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Tamler Sommers Ph.D.

No Soul? I Can Live with That. No Free Will? AHHHHH!!!

Is Giving up on Free Will Really So Bad?

Imagine a world where no one believed in free will. Life would no longer have meaning, right? We’d be robots, puppets on a string, living a mockery of a real human existence. And why be moral? After all, if we do something bad, we didn’t freely choose to do it, and so we cannot be morally responsible for that choice. So why bother?

In part because of the perceived ethical hazards I’ve mentioned, the same philosophers and scientists who are happy to reject God, an immaterial soul, and even absolute morality, cannot bring themselves to do the same with free will. “Tell it like is” atheists Richard Dawkins and Daniel Dennett, for example, insist that we have the kind of free will that would make us genuinely morally responsible for our actions. (Though it’s possible that Dawkins pulls back here…) One well known philosopher—the University of Haifa’s Saul Smilansky—though a free will skeptic himself, argues that we should not broadcast the truth of his position to the public at large. Why, you ask? Because, well… see here. It appears that philosophers, scientists, and most everyone else regard positions that deny free will much like the wife of the Bishop of Worcester regarded Darwinism: “My dear, let us hope it isn’t true! But if it is, let us pray it does not become widely known!”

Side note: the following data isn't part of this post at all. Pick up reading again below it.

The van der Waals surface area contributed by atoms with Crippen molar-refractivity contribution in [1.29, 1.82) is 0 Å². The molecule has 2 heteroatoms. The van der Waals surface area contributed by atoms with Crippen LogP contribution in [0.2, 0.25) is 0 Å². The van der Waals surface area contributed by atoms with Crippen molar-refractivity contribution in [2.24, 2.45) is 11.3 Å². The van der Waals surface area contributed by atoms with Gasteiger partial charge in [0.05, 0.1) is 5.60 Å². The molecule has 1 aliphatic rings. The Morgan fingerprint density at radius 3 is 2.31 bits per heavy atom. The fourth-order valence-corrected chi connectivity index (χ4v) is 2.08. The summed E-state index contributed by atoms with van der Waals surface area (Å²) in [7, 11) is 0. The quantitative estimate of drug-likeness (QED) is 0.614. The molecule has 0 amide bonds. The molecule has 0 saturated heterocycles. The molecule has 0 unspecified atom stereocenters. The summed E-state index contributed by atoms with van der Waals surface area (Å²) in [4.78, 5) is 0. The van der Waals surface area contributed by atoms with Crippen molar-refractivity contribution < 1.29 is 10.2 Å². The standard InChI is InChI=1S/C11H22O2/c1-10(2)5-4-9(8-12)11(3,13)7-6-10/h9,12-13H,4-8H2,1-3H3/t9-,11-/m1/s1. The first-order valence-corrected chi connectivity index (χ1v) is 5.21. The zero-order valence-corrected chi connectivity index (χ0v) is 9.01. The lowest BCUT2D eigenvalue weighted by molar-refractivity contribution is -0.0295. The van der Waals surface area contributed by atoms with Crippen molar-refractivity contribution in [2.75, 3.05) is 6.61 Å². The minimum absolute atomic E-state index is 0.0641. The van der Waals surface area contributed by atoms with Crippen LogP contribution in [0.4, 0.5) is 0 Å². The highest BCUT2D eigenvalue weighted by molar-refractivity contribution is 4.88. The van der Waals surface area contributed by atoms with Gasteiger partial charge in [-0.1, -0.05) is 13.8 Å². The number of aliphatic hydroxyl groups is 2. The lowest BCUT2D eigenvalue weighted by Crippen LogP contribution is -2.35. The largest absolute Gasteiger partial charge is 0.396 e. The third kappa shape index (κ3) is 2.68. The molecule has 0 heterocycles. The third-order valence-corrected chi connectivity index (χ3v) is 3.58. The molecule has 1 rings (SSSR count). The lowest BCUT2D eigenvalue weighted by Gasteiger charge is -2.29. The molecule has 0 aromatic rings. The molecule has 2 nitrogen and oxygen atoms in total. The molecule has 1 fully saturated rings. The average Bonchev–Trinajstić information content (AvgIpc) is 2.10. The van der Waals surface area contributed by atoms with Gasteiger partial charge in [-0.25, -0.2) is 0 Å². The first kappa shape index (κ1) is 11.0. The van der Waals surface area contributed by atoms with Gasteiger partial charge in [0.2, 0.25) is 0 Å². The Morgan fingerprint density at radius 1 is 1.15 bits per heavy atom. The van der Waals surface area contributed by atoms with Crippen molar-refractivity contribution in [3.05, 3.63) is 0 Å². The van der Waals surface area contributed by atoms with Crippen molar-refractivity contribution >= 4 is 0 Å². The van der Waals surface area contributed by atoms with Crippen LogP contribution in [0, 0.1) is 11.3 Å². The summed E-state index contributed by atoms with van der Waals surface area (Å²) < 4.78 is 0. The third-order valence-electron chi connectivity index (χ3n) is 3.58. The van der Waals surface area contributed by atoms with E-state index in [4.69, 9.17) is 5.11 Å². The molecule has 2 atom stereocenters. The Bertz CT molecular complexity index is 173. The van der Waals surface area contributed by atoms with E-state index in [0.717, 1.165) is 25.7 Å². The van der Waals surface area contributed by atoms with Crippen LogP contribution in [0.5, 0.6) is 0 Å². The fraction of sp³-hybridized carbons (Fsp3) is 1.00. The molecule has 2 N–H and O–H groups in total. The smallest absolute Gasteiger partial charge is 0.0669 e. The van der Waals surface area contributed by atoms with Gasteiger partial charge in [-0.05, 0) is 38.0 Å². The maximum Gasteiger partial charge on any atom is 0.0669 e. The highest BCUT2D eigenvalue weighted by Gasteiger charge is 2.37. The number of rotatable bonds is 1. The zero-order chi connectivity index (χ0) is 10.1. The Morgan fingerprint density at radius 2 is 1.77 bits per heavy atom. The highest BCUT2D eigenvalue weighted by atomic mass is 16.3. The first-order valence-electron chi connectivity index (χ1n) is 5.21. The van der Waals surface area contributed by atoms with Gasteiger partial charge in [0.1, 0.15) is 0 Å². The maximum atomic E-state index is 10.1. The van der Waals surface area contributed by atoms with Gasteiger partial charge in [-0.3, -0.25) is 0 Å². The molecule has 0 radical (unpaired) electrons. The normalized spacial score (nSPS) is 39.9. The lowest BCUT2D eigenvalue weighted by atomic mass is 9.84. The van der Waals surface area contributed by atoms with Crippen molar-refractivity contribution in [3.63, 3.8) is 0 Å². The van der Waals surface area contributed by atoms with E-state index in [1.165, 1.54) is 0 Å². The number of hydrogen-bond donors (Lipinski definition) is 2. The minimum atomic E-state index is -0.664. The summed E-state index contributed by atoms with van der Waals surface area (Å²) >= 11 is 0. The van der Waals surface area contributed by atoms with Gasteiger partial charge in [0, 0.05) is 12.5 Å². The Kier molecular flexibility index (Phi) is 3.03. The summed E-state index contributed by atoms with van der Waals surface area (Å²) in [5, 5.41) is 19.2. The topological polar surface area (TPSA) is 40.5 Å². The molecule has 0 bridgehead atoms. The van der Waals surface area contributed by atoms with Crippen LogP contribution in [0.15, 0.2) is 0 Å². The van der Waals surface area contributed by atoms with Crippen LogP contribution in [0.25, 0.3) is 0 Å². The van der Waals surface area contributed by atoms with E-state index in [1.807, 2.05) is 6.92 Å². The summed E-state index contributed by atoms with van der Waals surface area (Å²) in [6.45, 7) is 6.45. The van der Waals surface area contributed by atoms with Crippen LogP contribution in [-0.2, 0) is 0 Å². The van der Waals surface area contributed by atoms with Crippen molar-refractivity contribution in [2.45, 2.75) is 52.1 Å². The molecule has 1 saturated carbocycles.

Until recently, however, there was no empirical support whatsoever for this pessimism about a widespread denial of free will. Then came the 2008 study by Volhs and Schooler in Psychological Science—a study that was pounced upon by the popular press. (See here for one example.) Briefly, the authors gave two groups tasks which featured opportunities to cheat, including one where they could pocket some extra money for doing so. The first group was given an excerpt from Francis Crick’s The Astonishing Hypothesis which stated that scientists had denounced the notion of free will. The control group read another excerpt that did not refer to free will. The subjects in the first group were more likely to cheat on their tasks. The authors end their paper by asking: “Does the belief that forces outside the self determine behavior drain the motivation to resist the temptation to cheat, inducing a “why bother” mentality?...Or perhaps denying free will simply provides the ultimate excuse to behave as one likes.”

Does this mean that many of the fears about a world without free will are justified? I think the answer is no.

My goal here is not to trash this study, or even to nitpick about the methods, but rather to argue that the results, even when accepted at face value, don’t shed light on the most important questions about the implications of denying free will. The reason is simple: The way people might react in the short term upon having their belief in free will challenged likely has very little bearing on than how they would behave over the course of their lives once the initial shock wears off. (Having your worldview shaken up will certainly have some short-term negative effects on behavior.Right after Grady Little inexplicably allowed Pedro give up the lead to the Yankees in game 7 of the 2003 ALCS, I would have done a lot worse than cheat on a psychology quiz!)